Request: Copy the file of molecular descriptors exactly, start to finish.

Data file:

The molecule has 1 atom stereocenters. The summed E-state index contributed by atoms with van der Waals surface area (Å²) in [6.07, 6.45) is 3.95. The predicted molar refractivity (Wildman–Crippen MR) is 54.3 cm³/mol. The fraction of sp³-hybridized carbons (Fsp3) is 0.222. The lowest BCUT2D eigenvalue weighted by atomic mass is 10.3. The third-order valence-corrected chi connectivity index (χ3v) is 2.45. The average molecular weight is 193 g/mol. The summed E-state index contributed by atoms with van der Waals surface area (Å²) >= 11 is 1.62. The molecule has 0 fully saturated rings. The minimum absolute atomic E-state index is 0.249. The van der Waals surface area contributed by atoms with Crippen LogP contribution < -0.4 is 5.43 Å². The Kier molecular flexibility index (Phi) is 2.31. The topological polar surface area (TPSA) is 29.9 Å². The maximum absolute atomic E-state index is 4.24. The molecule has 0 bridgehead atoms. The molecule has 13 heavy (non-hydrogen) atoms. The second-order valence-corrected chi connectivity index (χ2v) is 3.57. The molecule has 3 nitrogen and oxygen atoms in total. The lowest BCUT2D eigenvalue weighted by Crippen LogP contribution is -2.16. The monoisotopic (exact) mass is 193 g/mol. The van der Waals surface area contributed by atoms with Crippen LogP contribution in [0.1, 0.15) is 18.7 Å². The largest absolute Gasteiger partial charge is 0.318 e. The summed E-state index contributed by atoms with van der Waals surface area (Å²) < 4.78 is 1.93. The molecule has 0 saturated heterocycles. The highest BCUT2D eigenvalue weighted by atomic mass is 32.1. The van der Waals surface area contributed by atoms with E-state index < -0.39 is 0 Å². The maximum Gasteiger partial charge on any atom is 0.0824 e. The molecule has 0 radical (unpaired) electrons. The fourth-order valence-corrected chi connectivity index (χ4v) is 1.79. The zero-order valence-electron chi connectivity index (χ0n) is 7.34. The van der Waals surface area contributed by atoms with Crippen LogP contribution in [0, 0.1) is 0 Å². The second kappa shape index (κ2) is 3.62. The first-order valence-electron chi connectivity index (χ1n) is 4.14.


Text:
The molecule has 1 atom stereocenters. The summed E-state index contributed by atoms with van der Waals surface area (Å²) in [6.07, 6.45) is 3.95. The predicted molar refractivity (Wildman–Crippen MR) is 54.3 cm³/mol. The fraction of sp³-hybridized carbons (Fsp3) is 0.222. The lowest BCUT2D eigenvalue weighted by atomic mass is 10.3. The third-order valence-corrected chi connectivity index (χ3v) is 2.45. The average molecular weight is 193 g/mol. The summed E-state index contributed by atoms with van der Waals surface area (Å²) >= 11 is 1.62. The molecule has 0 fully saturated rings. The minimum absolute atomic E-state index is 0.249. The van der Waals surface area contributed by atoms with Crippen LogP contribution < -0.4 is 5.43 Å². The Kier molecular flexibility index (Phi) is 2.31. The topological polar surface area (TPSA) is 29.9 Å². The maximum absolute atomic E-state index is 4.24. The molecule has 0 bridgehead atoms. The molecule has 13 heavy (non-hydrogen) atoms. The second-order valence-corrected chi connectivity index (χ2v) is 3.57. The molecule has 3 nitrogen and oxygen atoms in total. The lowest BCUT2D eigenvalue weighted by Crippen LogP contribution is -2.16. The monoisotopic (exact) mass is 193 g/mol. The van der Waals surface area contributed by atoms with Crippen LogP contribution in [0.1, 0.15) is 18.7 Å². The largest absolute Gasteiger partial charge is 0.318 e. The summed E-state index contributed by atoms with van der Waals surface area (Å²) < 4.78 is 1.93. The molecule has 0 saturated heterocycles. The highest BCUT2D eigenvalue weighted by atomic mass is 32.1. The van der Waals surface area contributed by atoms with E-state index < -0.39 is 0 Å². The maximum Gasteiger partial charge on any atom is 0.0824 e. The molecule has 0 radical (unpaired) electrons. The fourth-order valence-corrected chi connectivity index (χ4v) is 1.79. The zero-order valence-electron chi connectivity index (χ0n) is 7.34. The van der Waals surface area contributed by atoms with Crippen LogP contribution in [0, 0.1) is 0 Å². The second kappa shape index (κ2) is 3.62. The first-order valence-electron chi connectivity index (χ1n) is 4.14.